Horses sweat, men perspire and ladies glow – but they are not the only creatures to be so refined. Researchers now know that budgies have a sexual radiance all of their own.
A study of budgerigar sex-appeal has found the feathers on the crowns of both sexes emit a fluorescent sparkle that is invisible to humans but is an alluring signal to would-be lovers of the avian world.
Just as companies sometimes use fluorescent lights to draw attention to their advertisements and logos, so the budgie uses fluorescent pigments to show off its feathery head-dress to suitors.
Kathryn Arnold and her colleagues at Glasgow University have demonstrated the importance of fluorescent feathers in a study of the budgie's head-bobbing courtship ritual.
Theywork by absorbing ultraviolet light, invisible to the human eye, and re-emitting it at longer wavelengths that can be seen by budgerigars and other members of the parrot family. "It has been noticed that if you put a parrot under an ultraviolet light it glows," Dr Arnold said.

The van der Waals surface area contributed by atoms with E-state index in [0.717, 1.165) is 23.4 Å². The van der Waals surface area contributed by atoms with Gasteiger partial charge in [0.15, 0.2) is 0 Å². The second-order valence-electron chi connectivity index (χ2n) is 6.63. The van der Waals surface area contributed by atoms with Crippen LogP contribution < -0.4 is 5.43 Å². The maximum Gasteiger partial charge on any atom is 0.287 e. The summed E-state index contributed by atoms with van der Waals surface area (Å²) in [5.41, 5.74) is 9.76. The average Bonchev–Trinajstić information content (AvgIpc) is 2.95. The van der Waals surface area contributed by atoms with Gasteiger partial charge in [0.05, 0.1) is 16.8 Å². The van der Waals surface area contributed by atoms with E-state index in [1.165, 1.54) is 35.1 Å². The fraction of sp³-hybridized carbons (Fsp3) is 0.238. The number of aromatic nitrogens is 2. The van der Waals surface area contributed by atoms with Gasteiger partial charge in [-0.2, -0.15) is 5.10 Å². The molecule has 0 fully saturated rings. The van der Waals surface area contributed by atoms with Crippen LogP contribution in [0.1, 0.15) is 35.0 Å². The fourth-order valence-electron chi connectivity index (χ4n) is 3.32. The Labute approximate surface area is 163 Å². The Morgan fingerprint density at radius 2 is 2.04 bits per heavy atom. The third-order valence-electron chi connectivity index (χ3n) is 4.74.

When the scientists smeared sunblock on the head feathers of an otherwise sexy budgie, the bird became noticeably less attractive to other birds – in effect making it 14 per cent less alluring to the opposite sex than without the sunblock.
The findings, published in the journal Science, are the first experimental evidence showing that animals use fluorescent pigments to attract potential mates. Dr Arnold believes that budgies and other parrots use fluorescence as a way of showing off their general fitness to be a sexual partner. "We know it's a metabolically expensive form of coloration, so it is an honest indicator of individual quality," she said.